Stand Up for Coyotes, New Hampshire’s Most Persecuted Animal
Did you know that in New Hampshire coyotes can be legally hunted 365 days a year, including the months when they are raising their young?
In addition to being hunted without respite, coyotes are also trapped and night hunted for three months of the year and are the victims of “killing contests.”
There is no limit to how many coyotes a hunter can kill, and no requirement to report these kills, unlike there is for almost every other hunted animal. New Hampshire Fish and Game may call themselves “Guardian of the state’s fish, wildlife, and marine resources,” but apparently coyotes are considered unworthy of any protection at all.
There is something perverse in the government, and society, marking a species for death, setting it outside the bounds of even our wildlife protection laws.— Dan Flores, Project Coyote
This utter disregard for coyotes is not unique to New Hampshire. Throughout the country, coyotes and other apex predators, including wolves and mountain lions, are vilified. Hatred for these animals runs deep. Farmers view them as a threat to “livestock,” and hunters see them as competition for “game” (deer, elk, and so on).
Members of the general public may be no more sympathetic toward coyotes. Media hype has many convinced that coyotes are lying in wait to snatch their pet, or even their child.
In truth, coyotes prefer to steer clear of humans. These highly intelligent animals are social creatures, as well as devoted parents. When they are not hunted, coyotes form stable packs in which only alpha males and females breed. Killing coyotes allows subordinates and outsiders to breed, leading to more coyotes, not fewer.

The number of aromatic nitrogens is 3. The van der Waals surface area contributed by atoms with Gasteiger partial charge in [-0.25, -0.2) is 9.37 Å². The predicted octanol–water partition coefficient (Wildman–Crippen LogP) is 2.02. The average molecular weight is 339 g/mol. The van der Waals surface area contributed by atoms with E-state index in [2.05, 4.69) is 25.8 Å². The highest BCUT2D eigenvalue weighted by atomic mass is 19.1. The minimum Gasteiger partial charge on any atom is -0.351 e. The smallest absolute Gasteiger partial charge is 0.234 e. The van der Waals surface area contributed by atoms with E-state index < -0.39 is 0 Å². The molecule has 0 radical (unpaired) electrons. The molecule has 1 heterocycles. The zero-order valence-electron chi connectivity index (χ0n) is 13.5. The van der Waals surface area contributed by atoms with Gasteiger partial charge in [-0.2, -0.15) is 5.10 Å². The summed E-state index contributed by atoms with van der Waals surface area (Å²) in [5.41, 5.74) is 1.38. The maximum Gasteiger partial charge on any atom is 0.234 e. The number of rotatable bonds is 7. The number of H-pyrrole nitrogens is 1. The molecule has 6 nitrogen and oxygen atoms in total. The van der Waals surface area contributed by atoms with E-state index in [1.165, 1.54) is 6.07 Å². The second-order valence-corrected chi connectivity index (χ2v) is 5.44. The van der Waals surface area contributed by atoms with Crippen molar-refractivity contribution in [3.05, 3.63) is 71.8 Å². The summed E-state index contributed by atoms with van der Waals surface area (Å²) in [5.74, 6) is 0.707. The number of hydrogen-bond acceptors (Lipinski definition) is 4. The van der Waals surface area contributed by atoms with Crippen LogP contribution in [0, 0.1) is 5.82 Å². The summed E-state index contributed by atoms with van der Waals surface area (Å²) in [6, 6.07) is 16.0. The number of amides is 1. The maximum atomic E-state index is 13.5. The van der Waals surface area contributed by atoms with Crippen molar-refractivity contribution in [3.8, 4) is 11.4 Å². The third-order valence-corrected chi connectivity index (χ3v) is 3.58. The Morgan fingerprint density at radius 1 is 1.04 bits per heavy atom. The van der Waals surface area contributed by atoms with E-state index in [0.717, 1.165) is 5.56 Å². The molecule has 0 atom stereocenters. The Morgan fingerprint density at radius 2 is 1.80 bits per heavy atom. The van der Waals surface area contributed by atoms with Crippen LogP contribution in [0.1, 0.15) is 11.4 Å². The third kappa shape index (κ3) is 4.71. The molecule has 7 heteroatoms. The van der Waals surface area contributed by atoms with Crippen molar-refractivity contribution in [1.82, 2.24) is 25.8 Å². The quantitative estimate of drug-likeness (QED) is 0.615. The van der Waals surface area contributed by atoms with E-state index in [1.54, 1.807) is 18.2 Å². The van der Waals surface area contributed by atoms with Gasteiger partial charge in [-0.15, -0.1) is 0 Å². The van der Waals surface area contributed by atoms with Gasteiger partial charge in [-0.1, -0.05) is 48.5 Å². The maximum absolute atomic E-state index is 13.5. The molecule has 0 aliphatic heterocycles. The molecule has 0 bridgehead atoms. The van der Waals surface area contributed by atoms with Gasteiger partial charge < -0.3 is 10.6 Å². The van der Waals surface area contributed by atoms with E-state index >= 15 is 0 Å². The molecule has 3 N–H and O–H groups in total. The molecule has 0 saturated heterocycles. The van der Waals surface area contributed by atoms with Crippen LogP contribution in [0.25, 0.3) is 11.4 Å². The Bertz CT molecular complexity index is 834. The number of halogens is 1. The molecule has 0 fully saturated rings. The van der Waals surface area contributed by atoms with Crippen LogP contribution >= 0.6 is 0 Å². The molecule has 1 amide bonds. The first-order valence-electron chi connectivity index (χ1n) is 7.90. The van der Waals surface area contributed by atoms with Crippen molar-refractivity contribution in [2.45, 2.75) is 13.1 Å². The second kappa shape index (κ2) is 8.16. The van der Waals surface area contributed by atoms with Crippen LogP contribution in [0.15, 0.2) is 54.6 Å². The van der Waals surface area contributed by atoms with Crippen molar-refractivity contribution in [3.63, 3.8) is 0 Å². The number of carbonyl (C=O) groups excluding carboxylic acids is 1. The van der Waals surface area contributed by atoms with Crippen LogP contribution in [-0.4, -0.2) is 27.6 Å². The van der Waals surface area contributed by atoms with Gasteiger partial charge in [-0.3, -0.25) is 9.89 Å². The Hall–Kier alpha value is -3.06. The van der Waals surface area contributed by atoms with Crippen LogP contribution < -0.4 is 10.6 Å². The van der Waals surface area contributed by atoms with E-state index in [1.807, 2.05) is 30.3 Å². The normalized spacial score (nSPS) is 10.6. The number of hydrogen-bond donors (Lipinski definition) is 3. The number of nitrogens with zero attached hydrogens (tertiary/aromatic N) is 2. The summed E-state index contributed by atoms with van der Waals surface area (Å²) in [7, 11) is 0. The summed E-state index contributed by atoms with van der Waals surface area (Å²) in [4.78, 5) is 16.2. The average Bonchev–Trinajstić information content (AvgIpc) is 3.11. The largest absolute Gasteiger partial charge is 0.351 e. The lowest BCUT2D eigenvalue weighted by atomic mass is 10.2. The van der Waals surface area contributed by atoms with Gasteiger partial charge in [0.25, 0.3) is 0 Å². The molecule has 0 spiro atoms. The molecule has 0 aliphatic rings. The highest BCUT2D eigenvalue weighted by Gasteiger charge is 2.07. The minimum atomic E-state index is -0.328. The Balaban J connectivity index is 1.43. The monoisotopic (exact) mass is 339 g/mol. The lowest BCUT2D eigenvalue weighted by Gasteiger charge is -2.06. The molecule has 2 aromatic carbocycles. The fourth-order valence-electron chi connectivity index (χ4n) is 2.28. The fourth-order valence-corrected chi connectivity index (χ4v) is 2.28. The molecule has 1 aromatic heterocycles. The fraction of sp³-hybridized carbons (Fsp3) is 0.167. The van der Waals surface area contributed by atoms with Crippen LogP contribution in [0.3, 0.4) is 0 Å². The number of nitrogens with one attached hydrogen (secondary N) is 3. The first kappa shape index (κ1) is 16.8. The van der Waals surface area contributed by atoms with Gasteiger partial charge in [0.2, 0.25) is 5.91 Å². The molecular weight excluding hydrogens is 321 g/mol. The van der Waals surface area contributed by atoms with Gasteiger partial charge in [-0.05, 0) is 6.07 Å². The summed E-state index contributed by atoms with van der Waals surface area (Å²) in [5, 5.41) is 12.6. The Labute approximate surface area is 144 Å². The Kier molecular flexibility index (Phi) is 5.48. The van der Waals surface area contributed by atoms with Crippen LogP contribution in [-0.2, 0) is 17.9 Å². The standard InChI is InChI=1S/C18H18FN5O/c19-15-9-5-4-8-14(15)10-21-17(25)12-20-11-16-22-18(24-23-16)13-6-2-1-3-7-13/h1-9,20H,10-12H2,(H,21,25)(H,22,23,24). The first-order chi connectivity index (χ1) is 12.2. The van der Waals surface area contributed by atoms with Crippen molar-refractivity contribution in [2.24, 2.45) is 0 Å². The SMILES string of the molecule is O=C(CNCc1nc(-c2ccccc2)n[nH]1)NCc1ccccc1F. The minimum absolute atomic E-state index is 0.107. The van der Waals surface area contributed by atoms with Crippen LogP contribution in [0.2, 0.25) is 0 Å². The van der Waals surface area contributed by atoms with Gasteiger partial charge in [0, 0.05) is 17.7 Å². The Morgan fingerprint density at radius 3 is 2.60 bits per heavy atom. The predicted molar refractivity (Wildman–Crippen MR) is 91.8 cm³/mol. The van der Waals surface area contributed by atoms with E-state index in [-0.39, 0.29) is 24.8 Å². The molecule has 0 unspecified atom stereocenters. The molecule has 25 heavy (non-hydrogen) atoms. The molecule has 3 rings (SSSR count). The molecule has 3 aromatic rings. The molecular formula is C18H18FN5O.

In fact, scientists have found that coyotes can withstand as much as a 70% annual kill rate without undergoing a decline in total population.
Although their numbers may remain stable, great harm is done when packs lose members prematurely. When senior pack members are killed, juveniles deprived of role models behave recklessly, perhaps venturing into back yards and pastures in search of food. Likewise, when mothers are killed, their orphaned pups may starve.
More About Coyotes
- Read about what effect the reduction of coyotes has on the remaining population in this classic scientific opinion written by Dr. Robert L. Crabtree, Yellowstone Ecological Research Center
- The Effects of Control on Coyote Populations: Another Look by Guy E. Connolly
- Stop Killing Coyotes by Dan Flores (New York Times, )
- Better off alive (Humane Society of the United States)
Voices of Wildlife has worked steadfastly against the persecution of coyotes.
2018 — In January 2018, VOW petitioned NH Fish and Game Department to close the year-round coyote season for the months in which they are raising their pups. Staff biologists for the Department agreed that coyotes deserved the same reprieve from hunting pressure to raise their young as is afforded to all other hunted animals. Nonetheless, the NH Fish and Game Commission voted to keep the season open, disregarding all arguments.
Voices of Wildlife subsequently took the matter to the State House, in the form of House Bill 442, a bill to prevent the hunting of coyotes from April 1 through August 31.